More than 70% of absolute-return funds posted positive returns in 2012 and 2013 as the strategies continue to pick up assets, according to a spotlight report from Fitch Ratings.
Short-volatility strategies, which are used by most absolute-return funds, have performed better in the past several years compared to directional strategies as market volatility has decreased. Macro and commodity trading adviser funds had negative returns in each of 2011, 2012 and 2013, while relative value and equity market-neutral strategies have been positive each of those years. Relative value was the clear winner in 2012 with returns near 10%.
The drawdown of absolute-return funds in May and June of this year was more severe than in 2011 as a result of increased asset correlation and long credit exposure. “However, funds have been better able to capture rebounds, which suggests that portfolios may not have derisked in an abrupt and untimely manner, as was the case in the past,” according to the report.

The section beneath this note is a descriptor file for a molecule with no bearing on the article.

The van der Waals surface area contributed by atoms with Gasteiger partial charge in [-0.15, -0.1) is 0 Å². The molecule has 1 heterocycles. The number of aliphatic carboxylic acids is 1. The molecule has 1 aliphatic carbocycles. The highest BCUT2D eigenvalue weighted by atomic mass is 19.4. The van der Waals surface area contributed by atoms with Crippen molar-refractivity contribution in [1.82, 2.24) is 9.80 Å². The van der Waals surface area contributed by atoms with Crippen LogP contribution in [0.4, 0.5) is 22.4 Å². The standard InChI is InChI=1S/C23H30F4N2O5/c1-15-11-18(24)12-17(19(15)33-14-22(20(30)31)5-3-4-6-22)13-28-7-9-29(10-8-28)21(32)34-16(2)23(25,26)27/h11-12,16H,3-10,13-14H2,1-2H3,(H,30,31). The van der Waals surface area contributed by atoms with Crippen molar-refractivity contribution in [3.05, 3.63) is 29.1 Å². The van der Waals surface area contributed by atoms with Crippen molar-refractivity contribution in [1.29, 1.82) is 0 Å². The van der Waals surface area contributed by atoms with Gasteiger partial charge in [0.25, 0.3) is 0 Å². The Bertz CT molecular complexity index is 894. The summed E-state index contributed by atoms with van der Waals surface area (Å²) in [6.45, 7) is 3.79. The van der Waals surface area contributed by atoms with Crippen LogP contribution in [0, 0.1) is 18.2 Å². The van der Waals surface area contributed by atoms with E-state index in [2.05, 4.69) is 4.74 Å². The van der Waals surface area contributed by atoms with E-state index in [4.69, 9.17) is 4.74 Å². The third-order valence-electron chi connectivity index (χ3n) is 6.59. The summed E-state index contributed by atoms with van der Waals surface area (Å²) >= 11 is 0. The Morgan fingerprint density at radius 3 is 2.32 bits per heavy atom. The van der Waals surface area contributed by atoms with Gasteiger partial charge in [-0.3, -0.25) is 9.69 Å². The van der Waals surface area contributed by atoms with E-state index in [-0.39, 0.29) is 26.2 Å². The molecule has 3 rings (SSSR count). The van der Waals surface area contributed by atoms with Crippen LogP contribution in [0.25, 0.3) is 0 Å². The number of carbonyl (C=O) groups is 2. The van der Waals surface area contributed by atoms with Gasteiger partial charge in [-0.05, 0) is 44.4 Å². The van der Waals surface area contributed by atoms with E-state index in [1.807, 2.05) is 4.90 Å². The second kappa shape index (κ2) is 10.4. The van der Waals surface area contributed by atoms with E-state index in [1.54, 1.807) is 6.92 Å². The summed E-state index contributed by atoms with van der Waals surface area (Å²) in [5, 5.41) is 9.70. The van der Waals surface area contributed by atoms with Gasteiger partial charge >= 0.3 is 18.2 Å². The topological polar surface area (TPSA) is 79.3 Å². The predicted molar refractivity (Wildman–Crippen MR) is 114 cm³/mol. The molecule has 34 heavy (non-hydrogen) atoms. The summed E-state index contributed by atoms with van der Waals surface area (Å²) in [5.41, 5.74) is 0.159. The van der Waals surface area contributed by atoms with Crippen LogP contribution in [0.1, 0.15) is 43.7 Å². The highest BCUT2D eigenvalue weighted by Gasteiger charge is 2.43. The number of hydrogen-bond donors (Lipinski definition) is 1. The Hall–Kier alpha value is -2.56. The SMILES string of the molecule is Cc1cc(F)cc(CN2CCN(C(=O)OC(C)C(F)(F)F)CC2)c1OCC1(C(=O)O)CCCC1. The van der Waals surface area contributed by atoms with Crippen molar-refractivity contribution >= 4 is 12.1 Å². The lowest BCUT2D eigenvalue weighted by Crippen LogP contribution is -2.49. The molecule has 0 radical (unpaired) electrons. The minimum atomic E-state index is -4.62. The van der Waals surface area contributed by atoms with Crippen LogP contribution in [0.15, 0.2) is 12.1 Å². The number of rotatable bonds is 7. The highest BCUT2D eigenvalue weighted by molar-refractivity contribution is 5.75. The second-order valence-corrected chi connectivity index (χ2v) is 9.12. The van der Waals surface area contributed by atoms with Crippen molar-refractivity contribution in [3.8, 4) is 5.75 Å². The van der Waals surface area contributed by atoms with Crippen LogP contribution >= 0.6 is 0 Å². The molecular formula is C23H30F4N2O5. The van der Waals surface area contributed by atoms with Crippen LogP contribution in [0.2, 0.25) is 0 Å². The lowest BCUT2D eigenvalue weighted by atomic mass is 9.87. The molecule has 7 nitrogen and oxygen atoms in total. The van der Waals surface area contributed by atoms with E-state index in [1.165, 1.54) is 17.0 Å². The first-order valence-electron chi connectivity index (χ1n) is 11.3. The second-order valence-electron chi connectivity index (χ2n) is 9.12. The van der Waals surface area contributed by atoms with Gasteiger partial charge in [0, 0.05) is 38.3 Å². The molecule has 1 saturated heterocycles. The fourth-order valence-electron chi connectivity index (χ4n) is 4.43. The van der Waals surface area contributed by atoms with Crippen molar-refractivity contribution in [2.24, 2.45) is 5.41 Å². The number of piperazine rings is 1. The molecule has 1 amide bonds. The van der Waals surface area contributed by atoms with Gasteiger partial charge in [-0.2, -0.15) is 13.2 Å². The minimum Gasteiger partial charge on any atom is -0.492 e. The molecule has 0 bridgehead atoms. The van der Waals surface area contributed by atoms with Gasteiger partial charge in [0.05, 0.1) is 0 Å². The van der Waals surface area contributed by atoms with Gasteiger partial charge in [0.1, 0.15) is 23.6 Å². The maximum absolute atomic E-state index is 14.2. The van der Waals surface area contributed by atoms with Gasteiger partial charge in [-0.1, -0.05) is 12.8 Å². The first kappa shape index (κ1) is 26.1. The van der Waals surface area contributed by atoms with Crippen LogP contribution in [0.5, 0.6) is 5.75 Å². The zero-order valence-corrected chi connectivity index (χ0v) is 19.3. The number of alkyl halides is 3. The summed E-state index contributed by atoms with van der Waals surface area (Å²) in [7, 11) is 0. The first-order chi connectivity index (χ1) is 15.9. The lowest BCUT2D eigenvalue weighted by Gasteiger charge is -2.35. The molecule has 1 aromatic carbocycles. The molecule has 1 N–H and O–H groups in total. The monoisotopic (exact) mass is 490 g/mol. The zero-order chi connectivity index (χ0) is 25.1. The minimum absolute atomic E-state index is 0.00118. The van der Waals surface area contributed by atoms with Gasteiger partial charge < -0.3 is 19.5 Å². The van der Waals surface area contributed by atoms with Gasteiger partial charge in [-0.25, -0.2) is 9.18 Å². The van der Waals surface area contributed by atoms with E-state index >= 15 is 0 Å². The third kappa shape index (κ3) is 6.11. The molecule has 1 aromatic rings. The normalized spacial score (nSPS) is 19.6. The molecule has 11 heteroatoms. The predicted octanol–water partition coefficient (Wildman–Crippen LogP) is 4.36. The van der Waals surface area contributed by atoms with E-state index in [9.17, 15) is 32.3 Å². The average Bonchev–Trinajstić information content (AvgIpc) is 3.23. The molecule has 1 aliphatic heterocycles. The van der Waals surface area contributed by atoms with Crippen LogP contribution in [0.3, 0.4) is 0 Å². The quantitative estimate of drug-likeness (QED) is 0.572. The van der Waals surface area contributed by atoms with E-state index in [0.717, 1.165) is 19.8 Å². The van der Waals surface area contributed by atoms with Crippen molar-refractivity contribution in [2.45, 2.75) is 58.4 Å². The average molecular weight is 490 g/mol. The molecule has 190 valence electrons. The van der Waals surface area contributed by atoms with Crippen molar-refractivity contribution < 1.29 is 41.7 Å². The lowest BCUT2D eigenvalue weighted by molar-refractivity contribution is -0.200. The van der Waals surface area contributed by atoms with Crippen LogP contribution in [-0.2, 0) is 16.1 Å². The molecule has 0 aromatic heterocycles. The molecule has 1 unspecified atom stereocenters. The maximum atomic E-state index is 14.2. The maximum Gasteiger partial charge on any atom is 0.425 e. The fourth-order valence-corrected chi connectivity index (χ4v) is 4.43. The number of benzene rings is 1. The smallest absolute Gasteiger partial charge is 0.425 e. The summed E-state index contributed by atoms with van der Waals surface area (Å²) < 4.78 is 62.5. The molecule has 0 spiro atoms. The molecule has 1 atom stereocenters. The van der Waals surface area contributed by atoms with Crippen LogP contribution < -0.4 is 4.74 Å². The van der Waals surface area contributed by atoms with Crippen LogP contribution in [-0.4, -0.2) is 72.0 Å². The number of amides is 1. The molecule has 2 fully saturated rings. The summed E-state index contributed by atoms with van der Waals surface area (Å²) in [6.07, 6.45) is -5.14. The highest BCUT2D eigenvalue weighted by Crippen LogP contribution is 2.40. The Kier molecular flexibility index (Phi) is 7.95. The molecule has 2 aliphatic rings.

Absolute-return assets under management have nearly doubled since the end of 2010 to €200 billion ($271.7 billion). The growth is driven by investors looking to diversify sources of performance, according to Fitch.